Nurse facing allegations relating to possession of crystal meth ordered Sudafed using colleague's names, disciplinary inquiry told
Published 16/02/2016 | 16:53
A nurse facing allegations relating to the possession of crystal meth ordered Sudafed using the names of a number of his colleagues, a disciplinary inquiry heard today.
John Benedict Butalid de Lara, of Ballyfermot, who worked as a staff nurse at the Royal Hospital Donnybrook from 2003 until 2014, is facing allegations relating to the possession of crystal meth, and of ordering Sudafed using the names of several colleagues.
The ongoing disciplinary inquiry at the Nursing Board headquarters in Blackrock, Co. Dublin heard in December that an ingredient in Sudafed, pseudoephedrine, can be used in the making of crystal meth.
Today, clinical nurse manager Anne Dooley, who worked with Mr. de Lara at the Royal Hospital Donnybrook for eight years, said she first heard about Mr. de Lara, 45, ordering Sudafed in other people’s names when a health care assistant approached her about the matter.
Ms. Dooley met with Mr. de Lara on 30 June 2013 to discuss the matter. Mr. de Lara admitted that he had ordered the medication in the health care assistant’s name, as he had wanted to send some Sudafed home to the Philippines, where he is from originally.
A year later, in 2014, Ms. Dooley was told of a newspaper article reporting that Mr. de Lara had appeared in court over charges in relation to possession of crystal meth.
‘I was quite shocked,’ said Ms. Dooley.
Ms. Dooley said she had never had an issue before with Mr. de Lara’s work performance. ‘John was a good nurse,’ Ms. Dooley told the fitness to practice inquiry.
Mr. de Lara’s legal representative, Barrister John McGuigan, told the inquiry that his client admits to ordering Sudafed in other people’s names, so as to send it to the Philippines. He argued it was within the knowledge of the hospital that Sudafed had been ordered in at least two people’s names – and that the hospital dealt with the issue.
Dr. Katherine Patterson, the pharmacist for the Abbey Healthcare pharmacy in the Royal Hospital Donnybrook, told the inquiry that she became concerned about a spike in the number of orders for Sudafed in May 2013.
In particular, ‘it was a significant cause for concern for me’ that seven orders for Sudafed were placed on 23 May 2013.
Her main concern, she said, was regarding ‘rebound congestion’, a potential side effect that can occur when Sudafed is used for more than one week.
However, in the back of her mind, there were also concerns regarding the other issues relating to Sudafed, namely, the potential use in the production of crystal meth.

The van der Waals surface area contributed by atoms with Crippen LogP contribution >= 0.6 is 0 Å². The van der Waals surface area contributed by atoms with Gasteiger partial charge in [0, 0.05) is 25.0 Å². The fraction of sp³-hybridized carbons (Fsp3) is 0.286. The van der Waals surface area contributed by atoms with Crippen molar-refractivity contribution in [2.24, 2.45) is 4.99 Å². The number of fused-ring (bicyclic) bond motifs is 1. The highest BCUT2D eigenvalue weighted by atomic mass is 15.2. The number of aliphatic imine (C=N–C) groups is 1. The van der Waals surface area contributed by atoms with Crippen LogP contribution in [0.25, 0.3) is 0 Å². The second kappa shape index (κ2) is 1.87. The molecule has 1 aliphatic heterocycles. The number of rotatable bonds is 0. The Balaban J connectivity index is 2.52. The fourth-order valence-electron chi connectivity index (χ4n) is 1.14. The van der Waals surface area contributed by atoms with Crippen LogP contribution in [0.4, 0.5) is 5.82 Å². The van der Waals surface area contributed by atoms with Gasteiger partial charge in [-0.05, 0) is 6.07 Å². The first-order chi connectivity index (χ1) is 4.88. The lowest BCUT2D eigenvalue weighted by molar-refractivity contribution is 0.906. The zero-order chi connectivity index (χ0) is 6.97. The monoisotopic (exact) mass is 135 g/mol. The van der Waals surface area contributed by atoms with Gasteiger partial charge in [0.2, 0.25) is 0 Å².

She said that while people may now be aware of the potential connection between Sudafed and crystal meth, thanks to certain television dramas, that connection was ‘only on the periphery of people’s knowledge’ in Ireland in 2013.
Pharmacy technician Kae Torralba told the inquiry that Mr. de Lara attempted to place orders for himself and on behalf of other colleagues on three occasions in May 2013.
On the third occasion, Ms. Torralba cautioned Mr. de Lara that he could not order any more Sudafed in his name, as he had already placed two orders that month. He then placed seven orders for Sudafed in the names of other colleagues.
Ms. Torralba said Mr. de Lara told her he wanted to send some Sudafed back to the Philippines with someone who was travelling there.
Ms. Torralba then advised Mr. de Lara that Sudafed was readily available in the Philippines, at a reasonable cost.
Ronan Kennedy, legal representative for the CEO of the Nursing Board, asked Ms. Torralba, ‘Can you think of any reason why a person would order Sudafed here and then send it to the Philippines?’
‘No,’ Ms. Torralba answered.
Several other former colleagues told the inquiry they had not placed orders for Sudafed in May 2013, and had not asked anyone to order the decongestant on their behalf.
Several said they were surprised to find out that their names had been used to order Sudafed.
Care assistant Elena Tanig insisted that she would never let anyone order medications in her name. Referring to Mr. de Lara, she said: ‘He is a good nurse, a good friend and good for the patients.
‘I didn’t expect this would happen. I was really shocked.’
Last December, the inquiry heard that on 31 March 2014 Mr. de Lara was arrested by An Garda Siochana following a search of a flat on Marlborough Road in Donnybrook.
During the search, Mr. de Lara arrived at the flat and put a bag of something into his mouth, which he later spat out at the request of a garda. The substance in the bag was later identified as just over 2.4 grams of crystal meth.
The following day, Mr. de Lara was charged with possession of a controlled drug, namely methamphetamine.
The case was heard before the district court, where the charges against Mr. de Lara were dismissed, after he paid €1,000 to a charity.
The Royal Hospital Donnybrook, just off Morehampton Road, provides rehabilitation services primarily for elderly people, with approximately 160 places available for both long-term and short-term patients.
The inquiry continues on Friday.